In addition, I strongly urge you to check references. I was surprised by the number of references who gave only mediocre recommendations. One candidate with whom I was impressed didn't get the job because her reference urged me not to hire her based on past workplace dishonesty. Needless to say, I was grateful that person told me the truth.
When you find an ideal candidate, develop a formal job offer in writing that outlines the job description, hourly wages, benefits, number of vacation days and bonuses. Present this to the prospective hire and give him a deadline for when you want his decision. I found this helpful when one of my primary candidates didn't get back to me for a week. As a result, I didn't hire him. You also should be prepared to negotiate. Think about what you're willing to pay or offer a person to bring them on board.
One candidate I offered the job to negotiated back and forth with me about salary, work hours, vacation and other matters for 3 weeks. Eventually, I reached my limit of patience, and I finally told her that my most recent proposal was my final offer. Meanwhile, I interviewed a wonderful candidate who responded quickly and favorably to my job proposal. That's the person I hired. Later, I learned the first candidate really wanted the job, but she lost the opportunity when she put me through dizzying rounds of demands and clarifications. She was highly qualified, but I figured that this sort of convoluted communication would continue on the job, and it was probably for the best that my current optician/office manager came along when she did.
Throughout this hiring process, I had offered the job to three different applicants before I decided on my current optician. Six months into the job, she and I both value the working relationship we've developed, and we're seeing the practice grow through our efforts. I had to wade through many resumes and potential candidates, but it was well worth it.
Prepare for Opening Day
As you come down the final stretch in your office planning, you'll need to make decisions about last-minute details. For instance, make sure you stock up on all of the supplies you'll need, such as diagnostic contact lenses, solutions, fluorescein strips, dilating drops, and so on. Determine the best prices for frames, and organize your optical displays. To smooth out the rough spots regarding patient flow, take family members or friends through the exam lane process.
In addition, look toward the months ahead and plan when you'd like to hold your grand opening and other open house events. First, I hosted a "professionals" open house to announce and showcase my new practice to local business owners, referring physicians and vendors with whom I planned to do business. Second, I held a ribbon-cutting event through my local chamber of commerce. Finally, I held my grand opening 6 weeks after I officially opened my practice. This enabled me to eliminate any problems concerning my computer and office systems and electronic health records before grand opening day. You may choose to combine or hold other types of open house events. Your main goal is to let the community know you've arrived and are ready to meet its eyecare needs.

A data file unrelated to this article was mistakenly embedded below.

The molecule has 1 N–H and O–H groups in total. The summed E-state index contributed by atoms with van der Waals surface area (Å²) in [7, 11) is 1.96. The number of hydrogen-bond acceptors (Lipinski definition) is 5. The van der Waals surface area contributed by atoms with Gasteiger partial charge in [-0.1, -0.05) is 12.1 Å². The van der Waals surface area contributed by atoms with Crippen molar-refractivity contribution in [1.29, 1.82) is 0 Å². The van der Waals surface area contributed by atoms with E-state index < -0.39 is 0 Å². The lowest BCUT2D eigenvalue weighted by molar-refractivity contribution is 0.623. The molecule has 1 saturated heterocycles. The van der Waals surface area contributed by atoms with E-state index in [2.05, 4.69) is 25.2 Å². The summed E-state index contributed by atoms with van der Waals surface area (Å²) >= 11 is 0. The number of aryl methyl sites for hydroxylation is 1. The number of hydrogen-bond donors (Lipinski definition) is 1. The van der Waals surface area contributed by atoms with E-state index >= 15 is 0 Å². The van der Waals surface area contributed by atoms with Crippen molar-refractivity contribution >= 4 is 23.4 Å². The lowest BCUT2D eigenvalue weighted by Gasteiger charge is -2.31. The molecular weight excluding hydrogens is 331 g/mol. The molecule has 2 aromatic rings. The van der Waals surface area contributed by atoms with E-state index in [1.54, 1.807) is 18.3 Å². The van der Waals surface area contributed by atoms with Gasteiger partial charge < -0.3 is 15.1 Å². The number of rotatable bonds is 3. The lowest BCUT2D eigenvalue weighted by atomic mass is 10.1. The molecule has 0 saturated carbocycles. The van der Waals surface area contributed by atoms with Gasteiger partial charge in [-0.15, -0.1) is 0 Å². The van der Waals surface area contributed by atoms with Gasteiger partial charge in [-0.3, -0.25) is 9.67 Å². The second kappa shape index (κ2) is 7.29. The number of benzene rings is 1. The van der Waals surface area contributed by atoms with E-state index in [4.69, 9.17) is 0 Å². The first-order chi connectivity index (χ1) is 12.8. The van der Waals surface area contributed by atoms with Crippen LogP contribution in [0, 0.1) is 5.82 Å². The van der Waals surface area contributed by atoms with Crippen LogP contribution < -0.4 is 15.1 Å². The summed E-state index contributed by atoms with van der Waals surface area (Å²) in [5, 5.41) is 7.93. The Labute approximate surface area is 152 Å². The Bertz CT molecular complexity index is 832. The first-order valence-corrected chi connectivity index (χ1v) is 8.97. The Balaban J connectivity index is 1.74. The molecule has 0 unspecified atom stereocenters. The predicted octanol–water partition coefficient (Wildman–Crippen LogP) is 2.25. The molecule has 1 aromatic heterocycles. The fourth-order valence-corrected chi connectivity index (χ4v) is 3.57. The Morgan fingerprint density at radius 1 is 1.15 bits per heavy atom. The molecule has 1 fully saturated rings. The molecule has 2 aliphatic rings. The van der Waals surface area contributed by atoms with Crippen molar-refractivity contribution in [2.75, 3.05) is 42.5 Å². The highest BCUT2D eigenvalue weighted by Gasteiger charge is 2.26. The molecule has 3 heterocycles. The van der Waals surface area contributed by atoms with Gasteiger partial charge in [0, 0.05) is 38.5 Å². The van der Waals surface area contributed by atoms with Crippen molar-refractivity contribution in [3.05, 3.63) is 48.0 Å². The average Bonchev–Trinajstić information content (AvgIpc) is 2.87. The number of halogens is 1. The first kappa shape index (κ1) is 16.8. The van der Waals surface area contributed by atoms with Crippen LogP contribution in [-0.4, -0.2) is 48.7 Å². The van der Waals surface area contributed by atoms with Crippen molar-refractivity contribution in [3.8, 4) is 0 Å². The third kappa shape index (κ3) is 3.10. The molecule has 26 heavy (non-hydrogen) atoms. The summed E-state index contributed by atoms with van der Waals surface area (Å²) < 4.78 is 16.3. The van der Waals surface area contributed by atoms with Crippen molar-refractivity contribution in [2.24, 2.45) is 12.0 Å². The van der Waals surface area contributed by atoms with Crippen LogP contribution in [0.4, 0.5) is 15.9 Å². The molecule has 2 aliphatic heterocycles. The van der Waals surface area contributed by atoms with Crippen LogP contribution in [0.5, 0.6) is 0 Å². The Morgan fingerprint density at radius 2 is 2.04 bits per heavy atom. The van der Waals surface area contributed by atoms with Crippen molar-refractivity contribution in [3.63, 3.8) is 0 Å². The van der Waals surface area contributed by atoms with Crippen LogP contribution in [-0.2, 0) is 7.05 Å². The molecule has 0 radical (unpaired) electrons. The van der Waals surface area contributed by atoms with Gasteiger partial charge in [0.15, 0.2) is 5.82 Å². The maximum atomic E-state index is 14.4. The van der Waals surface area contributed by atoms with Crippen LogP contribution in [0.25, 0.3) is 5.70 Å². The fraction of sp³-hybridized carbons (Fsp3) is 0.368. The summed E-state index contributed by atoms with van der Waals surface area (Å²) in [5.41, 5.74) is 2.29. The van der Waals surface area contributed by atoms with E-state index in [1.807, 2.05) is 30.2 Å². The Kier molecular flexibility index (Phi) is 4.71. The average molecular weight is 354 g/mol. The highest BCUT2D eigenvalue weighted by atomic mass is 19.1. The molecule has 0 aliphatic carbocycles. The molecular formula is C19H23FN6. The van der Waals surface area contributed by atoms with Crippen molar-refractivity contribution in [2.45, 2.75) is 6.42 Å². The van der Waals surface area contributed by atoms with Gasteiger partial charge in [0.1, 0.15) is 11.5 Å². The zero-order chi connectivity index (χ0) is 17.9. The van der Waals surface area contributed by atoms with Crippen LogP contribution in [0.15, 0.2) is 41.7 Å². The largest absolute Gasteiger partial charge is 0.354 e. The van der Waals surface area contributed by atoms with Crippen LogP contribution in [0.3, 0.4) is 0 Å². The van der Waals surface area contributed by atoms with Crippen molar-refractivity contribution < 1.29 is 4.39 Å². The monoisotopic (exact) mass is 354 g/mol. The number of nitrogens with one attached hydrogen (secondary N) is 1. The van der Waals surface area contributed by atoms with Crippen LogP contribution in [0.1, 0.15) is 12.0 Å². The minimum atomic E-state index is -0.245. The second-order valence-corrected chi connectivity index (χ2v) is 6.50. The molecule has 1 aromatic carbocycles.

Once you've held open-house events, you're ready to move to the next step in marketing your practice. One of the best marketing strategies I've found is community networking. You can attend meetings at your local Chamber of Commerce, the Lions Club International or Rotary International. At first, you won't know anyone at these events. But that will change as you begin to see the same business people time and again. Soon, these same people became my new patients.
Another effective marketing strategy involves asking patients for referrals. At the end of each exam, I say to patients, "If you had a good experience today, please tell your friends and family." Granted, it takes time to see the fruit of word-of-mouth advertising. But be patient. My practice has been open for less than a year, and already I've seen the results from this strategy. And chances are you will, too.
Enjoy the Journey
Writing these articles has been refreshing as I've dealt with the frenzy and flurry of activity leading up to opening day. As you embark on this exciting journey, make sure you seek wise legal and financial advice during the entire process. There were, and still are, times of stress. However, I don't regret choosing this path. I believe going after my dream as a young optometrist will allow me to further broaden my professional experiences and opportunities. If I've helped even one optometrist in this series, I've accomplished my goal in writing these articles. Best of luck to all aspiring cold starts! nOD
Optometric Management, Issue: December 2008